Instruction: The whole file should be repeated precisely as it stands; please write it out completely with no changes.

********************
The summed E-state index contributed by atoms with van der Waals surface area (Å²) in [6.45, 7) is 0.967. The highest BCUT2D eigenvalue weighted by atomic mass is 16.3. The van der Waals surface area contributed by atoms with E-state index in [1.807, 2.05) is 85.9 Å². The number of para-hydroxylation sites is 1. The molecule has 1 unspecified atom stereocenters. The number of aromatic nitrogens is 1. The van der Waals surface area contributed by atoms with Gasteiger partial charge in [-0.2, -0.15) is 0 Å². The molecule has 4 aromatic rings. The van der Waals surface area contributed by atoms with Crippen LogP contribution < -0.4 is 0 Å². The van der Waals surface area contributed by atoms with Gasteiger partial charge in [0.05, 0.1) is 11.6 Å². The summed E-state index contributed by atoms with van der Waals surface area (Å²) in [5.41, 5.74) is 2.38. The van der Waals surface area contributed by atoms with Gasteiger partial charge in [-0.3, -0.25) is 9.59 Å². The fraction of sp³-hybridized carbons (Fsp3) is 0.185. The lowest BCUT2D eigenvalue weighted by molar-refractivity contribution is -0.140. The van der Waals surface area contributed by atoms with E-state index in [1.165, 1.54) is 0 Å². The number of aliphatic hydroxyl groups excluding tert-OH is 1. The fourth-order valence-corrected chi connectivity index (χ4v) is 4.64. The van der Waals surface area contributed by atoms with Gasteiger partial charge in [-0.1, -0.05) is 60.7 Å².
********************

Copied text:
The summed E-state index contributed by atoms with van der Waals surface area (Å²) in [6.45, 7) is 0.967. The highest BCUT2D eigenvalue weighted by atomic mass is 16.3. The van der Waals surface area contributed by atoms with E-state index in [1.807, 2.05) is 85.9 Å². The number of para-hydroxylation sites is 1. The molecule has 1 unspecified atom stereocenters. The number of aromatic nitrogens is 1. The van der Waals surface area contributed by atoms with Gasteiger partial charge in [-0.2, -0.15) is 0 Å². The molecule has 4 aromatic rings. The van der Waals surface area contributed by atoms with Crippen LogP contribution < -0.4 is 0 Å². The van der Waals surface area contributed by atoms with Gasteiger partial charge in [0.05, 0.1) is 11.6 Å². The summed E-state index contributed by atoms with van der Waals surface area (Å²) in [5.41, 5.74) is 2.38. The van der Waals surface area contributed by atoms with Gasteiger partial charge in [-0.3, -0.25) is 9.59 Å². The fraction of sp³-hybridized carbons (Fsp3) is 0.185. The lowest BCUT2D eigenvalue weighted by molar-refractivity contribution is -0.140. The van der Waals surface area contributed by atoms with E-state index in [1.165, 1.54) is 0 Å². The number of aliphatic hydroxyl groups excluding tert-OH is 1. The fourth-order valence-corrected chi connectivity index (χ4v) is 4.64. The van der Waals surface area contributed by atoms with Gasteiger partial charge in [-0.1, -0.05) is 60.7 Å².